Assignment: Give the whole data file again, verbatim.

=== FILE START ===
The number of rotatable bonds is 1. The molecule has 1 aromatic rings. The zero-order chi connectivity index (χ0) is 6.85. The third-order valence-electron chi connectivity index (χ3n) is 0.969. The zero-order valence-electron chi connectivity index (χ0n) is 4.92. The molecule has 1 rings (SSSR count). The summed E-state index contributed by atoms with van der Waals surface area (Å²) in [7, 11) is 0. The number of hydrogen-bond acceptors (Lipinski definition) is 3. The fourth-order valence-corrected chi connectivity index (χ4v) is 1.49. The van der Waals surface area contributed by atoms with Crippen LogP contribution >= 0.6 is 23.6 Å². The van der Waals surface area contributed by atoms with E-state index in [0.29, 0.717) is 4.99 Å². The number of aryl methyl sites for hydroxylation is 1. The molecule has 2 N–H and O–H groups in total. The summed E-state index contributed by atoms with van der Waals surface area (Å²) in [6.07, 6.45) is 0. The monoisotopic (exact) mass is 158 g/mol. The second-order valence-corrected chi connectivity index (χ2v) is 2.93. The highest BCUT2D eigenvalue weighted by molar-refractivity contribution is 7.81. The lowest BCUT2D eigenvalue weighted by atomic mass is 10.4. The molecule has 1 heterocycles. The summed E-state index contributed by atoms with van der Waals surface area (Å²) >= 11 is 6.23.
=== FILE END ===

The number of rotatable bonds is 1. The molecule has 1 aromatic rings. The zero-order chi connectivity index (χ0) is 6.85. The third-order valence-electron chi connectivity index (χ3n) is 0.969. The zero-order valence-electron chi connectivity index (χ0n) is 4.92. The molecule has 1 rings (SSSR count). The summed E-state index contributed by atoms with van der Waals surface area (Å²) in [7, 11) is 0. The number of hydrogen-bond acceptors (Lipinski definition) is 3. The fourth-order valence-corrected chi connectivity index (χ4v) is 1.49. The van der Waals surface area contributed by atoms with Crippen LogP contribution >= 0.6 is 23.6 Å². The van der Waals surface area contributed by atoms with E-state index in [0.29, 0.717) is 4.99 Å². The number of aryl methyl sites for hydroxylation is 1. The molecule has 2 N–H and O–H groups in total. The summed E-state index contributed by atoms with van der Waals surface area (Å²) in [6.07, 6.45) is 0. The monoisotopic (exact) mass is 158 g/mol. The second-order valence-corrected chi connectivity index (χ2v) is 2.93. The highest BCUT2D eigenvalue weighted by molar-refractivity contribution is 7.81. The lowest BCUT2D eigenvalue weighted by atomic mass is 10.4. The molecule has 1 heterocycles. The summed E-state index contributed by atoms with van der Waals surface area (Å²) >= 11 is 6.23.